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Software Pricing Strategy: Learn From Other Industries

Published: September 29, 2014 | By Chris Mele |

Software Monetization

An ad for a 24 pages/minute laser printer priced at $55 caught my eye the other day. It made me think about how many other industries can give us powerful insights when it comes to software pricing strategies.

How could any printer manufacturer make money on a retail price of $55 when the factory price might be $25 or so? The answer is in the laser cartridges of course.

For the manufacturer to meet their financial goals, CLTV (Customer Lifetime Value) must be greater than the cost of product delivery and customer acquisition — just like a SaaS business. But the laser printer business is like a SaaS software business in another way: the printer is the one time up-front fee and the cartridges are the recurring revenue stream.

Pricing Strategies from Other Industries

To people who focus on software monetization, like we do, it’s helpful to learn from other industries and non-software transactions. 

Here’s what we think SaaS companies can learn from laser printer monetization.

  1. Understand where the risks are in CLTV. When a payment stream includes an upfront payment and an ongoing revenue stream you need to decide how much of the revenue and profits will come from each. The printer manufacturer decides how much of the printer cost to recover upfront versus in the price of the cartridge. A SaaS vendor needs to decide how much of the setup or onboarding costs can be recovered upfront versus as part of the software subscription.
  2. Not all consumption models are time-based. A software subscription is a time-based consumption model. The software subscription is consumed when a known number of months are consumed. A laser printer can also be thought of as a consumption-based “subscription” model based on how many pages it takes to (literally) consume the toner. Since the printer usage is unpredictable, the customer can buy the ability to print a certain number of pages that they can consume as they like.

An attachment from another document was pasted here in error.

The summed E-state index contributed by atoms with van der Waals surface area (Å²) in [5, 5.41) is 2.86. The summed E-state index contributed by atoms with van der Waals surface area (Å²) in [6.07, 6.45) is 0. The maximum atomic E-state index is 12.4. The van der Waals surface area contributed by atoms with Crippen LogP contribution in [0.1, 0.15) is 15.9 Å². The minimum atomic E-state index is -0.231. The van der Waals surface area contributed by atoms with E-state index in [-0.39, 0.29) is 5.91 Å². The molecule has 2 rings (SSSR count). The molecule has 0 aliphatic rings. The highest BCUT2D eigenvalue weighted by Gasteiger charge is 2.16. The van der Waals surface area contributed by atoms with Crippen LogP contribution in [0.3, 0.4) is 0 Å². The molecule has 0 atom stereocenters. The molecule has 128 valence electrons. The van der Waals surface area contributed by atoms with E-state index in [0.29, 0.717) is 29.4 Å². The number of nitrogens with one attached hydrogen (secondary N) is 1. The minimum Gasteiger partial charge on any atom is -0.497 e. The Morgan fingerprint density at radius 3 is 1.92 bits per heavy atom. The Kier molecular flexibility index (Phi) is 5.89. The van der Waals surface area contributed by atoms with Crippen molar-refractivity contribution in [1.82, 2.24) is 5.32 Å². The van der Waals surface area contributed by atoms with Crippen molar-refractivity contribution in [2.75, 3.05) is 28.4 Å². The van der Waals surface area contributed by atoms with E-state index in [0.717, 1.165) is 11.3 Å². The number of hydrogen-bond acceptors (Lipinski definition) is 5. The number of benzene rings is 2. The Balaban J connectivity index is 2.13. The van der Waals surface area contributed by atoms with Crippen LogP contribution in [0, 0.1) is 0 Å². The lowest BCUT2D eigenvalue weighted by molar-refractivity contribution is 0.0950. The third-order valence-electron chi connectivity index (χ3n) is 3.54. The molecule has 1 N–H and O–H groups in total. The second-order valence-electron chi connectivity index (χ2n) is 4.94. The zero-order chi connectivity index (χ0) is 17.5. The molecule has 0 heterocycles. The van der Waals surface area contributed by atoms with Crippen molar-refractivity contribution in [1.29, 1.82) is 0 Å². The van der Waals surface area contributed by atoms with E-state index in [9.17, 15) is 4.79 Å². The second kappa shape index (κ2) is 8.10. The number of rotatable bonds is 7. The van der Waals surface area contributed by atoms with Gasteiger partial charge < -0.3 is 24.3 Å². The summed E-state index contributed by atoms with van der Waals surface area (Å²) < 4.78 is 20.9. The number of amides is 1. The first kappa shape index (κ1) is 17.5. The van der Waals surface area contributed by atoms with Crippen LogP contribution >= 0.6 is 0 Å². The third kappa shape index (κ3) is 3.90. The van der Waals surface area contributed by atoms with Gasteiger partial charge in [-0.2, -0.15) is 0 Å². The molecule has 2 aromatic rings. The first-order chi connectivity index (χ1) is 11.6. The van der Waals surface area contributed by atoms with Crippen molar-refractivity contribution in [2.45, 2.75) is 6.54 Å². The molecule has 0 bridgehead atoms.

3. Recurring revenue doesn’t mean predictable revenue. Just as software subscription and the laser printer subscriptions can be recurring, both can be unpredictable. Just as software subscription and the laser printer subscriptions can be recurring, both can be unpredictable. The software subscription is recurring as long as the subscription is renewed — just like the printer “subscription” is renewed when the customer purchases a replacement cartridge. Recurring revenues only occur when the customer makes a series of purchases — and these transactions are not 100% certain.

Perceptions of Value

In the end, any purchase transaction comes down to the value of the product or service. If a customer chooses another vendor before you can recover your CAC or the expected CLTV is realized, you are in trouble. 

Sometimes changing the structure of the revenue stream or the type of consumption model used can change the customers’ perception of value.

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Chris Mele

About The Author Chris Mele

Chris is Managing Partner for Software Pricing Partners, where he and his team have launched some of the software industry’s most transformative monetization strategies. As a former software company founder and leader, Chris focuses on the impact effective licensing, packaging and pricing strategies can make on the most essential software company metrics: revenue, profit and valuation. Under his leadership, Software Pricing Partners has become an influential voice for growth-oriented software companies both large and small.


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